Frommer's lists exact prices in the local currency. However, rates fluctuate, so before departing consult a currency exchange website such as to check up-to-the-minute rates.

The main unit of currency is the zoty (z), which is divided (in theory) into 100 groszy (gr). Bills come in denominations of 10 z, 20 z, 50 z, 100 z, and 200 z. The most useful coins are the 5 z, 2 z, and 1 z. You'll also see less-useful coins of 50 gr, 10 gr, 2 gr, and rarely, 1 gr. At press time, $1 equaled about 3.20 z.

Though Poland is a member of the European Union, the euro does not circulate in Poland and cannot be used for making purchases. The government recently committed itself to adopting the euro at some point in the future, but that date is still considered to be fairly far off. For convenience's sake, some hotels will quote their rates in euros and accept euros as payment, but in general, it's best to carry local currency.

Poland is not as cheap a destination as it was a few years ago, but it remains generally less expensive than Western Europe. Prices for everyday travel expenses, such as food and drink, hotels, and museum admissions, are substantially less than they would be in Paris or London. The exceptions are rental cars, five-star hotels, and imported clothing and other imported luxury goods, for which prices are as high here as anywhere else.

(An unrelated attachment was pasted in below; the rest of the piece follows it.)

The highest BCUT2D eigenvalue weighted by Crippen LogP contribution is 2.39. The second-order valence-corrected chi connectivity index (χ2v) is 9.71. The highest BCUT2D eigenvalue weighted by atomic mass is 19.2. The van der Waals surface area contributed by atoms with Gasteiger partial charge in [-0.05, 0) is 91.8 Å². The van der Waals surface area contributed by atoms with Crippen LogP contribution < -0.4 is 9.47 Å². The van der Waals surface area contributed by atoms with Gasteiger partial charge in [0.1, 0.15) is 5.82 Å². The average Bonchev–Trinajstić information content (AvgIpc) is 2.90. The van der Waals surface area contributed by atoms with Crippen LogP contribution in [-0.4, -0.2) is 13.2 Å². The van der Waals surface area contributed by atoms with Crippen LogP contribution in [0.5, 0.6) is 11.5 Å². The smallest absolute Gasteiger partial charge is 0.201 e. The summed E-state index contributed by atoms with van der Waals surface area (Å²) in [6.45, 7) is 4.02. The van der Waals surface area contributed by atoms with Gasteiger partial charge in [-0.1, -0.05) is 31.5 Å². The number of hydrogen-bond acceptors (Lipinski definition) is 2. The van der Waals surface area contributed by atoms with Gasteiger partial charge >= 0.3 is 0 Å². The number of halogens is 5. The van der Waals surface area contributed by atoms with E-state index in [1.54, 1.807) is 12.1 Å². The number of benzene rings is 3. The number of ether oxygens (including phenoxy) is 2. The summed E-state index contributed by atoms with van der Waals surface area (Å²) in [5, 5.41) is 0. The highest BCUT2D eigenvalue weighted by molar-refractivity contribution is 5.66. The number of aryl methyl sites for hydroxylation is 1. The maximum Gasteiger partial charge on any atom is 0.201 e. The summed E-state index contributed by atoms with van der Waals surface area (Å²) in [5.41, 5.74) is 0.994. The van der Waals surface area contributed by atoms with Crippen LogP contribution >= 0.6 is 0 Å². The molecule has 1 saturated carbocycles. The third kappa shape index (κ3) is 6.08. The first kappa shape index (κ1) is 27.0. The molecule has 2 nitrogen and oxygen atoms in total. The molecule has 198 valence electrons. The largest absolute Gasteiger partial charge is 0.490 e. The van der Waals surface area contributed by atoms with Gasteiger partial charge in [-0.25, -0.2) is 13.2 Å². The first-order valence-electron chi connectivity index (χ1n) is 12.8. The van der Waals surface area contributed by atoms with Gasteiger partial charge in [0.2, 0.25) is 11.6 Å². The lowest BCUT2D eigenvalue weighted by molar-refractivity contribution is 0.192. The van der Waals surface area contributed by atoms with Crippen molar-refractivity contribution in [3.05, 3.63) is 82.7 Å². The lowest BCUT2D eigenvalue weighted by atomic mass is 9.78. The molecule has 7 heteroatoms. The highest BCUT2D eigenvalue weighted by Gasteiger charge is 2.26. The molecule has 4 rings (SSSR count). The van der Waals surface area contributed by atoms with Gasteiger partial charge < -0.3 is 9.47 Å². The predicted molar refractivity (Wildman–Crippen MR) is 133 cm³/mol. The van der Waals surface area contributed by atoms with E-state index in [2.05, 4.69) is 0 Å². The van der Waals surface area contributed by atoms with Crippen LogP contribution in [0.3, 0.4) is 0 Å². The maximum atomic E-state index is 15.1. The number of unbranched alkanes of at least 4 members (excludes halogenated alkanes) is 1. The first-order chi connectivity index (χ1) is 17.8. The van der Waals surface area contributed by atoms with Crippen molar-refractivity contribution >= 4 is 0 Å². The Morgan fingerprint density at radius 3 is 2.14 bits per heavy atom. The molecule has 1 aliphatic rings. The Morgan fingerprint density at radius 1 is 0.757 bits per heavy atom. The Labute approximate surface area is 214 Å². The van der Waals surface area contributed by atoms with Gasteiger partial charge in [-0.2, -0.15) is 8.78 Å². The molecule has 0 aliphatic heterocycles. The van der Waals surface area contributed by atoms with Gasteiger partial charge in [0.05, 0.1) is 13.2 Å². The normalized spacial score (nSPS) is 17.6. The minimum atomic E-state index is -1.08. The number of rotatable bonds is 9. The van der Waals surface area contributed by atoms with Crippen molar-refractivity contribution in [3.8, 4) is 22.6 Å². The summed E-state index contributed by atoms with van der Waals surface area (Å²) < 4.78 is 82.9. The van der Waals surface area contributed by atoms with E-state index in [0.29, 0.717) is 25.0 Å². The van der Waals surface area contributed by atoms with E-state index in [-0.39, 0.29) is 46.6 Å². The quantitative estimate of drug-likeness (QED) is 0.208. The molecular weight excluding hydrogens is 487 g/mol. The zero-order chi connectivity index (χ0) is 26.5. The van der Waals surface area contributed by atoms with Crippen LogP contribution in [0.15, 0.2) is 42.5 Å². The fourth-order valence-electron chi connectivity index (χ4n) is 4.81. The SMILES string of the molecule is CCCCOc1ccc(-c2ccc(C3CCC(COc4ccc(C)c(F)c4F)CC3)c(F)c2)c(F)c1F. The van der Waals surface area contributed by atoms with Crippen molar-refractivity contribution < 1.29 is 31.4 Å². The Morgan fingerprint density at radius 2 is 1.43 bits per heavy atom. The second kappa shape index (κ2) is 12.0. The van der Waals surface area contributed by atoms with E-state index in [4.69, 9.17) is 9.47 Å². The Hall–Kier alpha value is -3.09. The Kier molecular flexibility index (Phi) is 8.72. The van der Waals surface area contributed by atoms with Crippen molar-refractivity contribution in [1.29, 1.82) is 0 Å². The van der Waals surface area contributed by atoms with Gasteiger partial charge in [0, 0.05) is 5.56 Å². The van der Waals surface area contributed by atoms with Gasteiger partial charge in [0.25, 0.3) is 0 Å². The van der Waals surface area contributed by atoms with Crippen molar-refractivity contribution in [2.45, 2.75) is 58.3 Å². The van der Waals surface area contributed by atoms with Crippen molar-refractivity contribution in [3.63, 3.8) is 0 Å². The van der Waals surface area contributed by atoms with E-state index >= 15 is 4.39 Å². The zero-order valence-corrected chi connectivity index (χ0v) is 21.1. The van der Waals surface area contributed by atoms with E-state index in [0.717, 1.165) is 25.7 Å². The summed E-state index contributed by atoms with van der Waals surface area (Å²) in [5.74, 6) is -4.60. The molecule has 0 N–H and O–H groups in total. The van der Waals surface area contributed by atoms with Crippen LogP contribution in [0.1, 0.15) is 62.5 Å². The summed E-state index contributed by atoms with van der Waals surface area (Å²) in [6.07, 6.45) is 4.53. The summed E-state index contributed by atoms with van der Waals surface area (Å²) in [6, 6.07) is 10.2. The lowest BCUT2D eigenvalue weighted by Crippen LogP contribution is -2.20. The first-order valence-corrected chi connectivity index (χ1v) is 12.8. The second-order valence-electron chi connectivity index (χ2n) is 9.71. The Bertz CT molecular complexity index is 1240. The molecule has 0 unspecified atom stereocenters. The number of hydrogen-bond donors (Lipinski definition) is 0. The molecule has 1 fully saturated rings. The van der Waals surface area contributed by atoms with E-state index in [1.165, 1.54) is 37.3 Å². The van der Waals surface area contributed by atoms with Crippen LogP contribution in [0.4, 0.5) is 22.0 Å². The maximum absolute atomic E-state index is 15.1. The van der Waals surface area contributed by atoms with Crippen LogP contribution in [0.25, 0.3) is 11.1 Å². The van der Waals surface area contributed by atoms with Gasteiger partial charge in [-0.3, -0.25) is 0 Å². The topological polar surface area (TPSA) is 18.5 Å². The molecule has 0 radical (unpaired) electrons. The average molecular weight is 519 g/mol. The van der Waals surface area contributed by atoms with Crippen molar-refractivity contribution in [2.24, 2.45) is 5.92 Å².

You can change money at nearly any bank or exchange office, identified in Polish as a kantor. You'll see these privately run exchanges everywhere, but be sure to shop around for the best rates and fees, since these differ from office to office.

You'll get a decent, no-hassle exchange rate simply by using your credit or debit card at a bank ATM. In large cities and towns, you'll see an ATM on nearly every block. Before you leave home, be sure to alert your bank or credit card company that you will be traveling abroad. The bank or card company could block your card if security personnel see unusual charges coming through (such as purchases coming from Poland if you don't usually travel here). Also, make sure your card has a four-digit PIN code, since some Polish ATMs cannot take longer codes.

Credit cards are gaining in popularity and are now almost universally accepted at hotels and expensive restaurants. The most popular cards are American Express, Diners Club, MasterCard, and Visa. Travelers' checks can still be cashed at large banks but are almost more of a hassle than they are worth since they aren't usually accepted at shops, hotels, or restaurants.

What Things Cost (in Poland z)

Taxi from the airport 60

Double room, moderate 250

Double room, inexpensive 180

3-course dinner without wine 45

Bottle of decent beer 7

Bottle of Coca-Cola 7

Good cup of coffee 8

Tram or bus ticket 2.50

Gallon (4L) of gasoline 18

Admission to a museum (adult) 7

Admission to national park 5

Note: This information was accurate when it was published, but can change without notice. Please be sure to confirm all rates and details directly with the companies in question before planning your trip.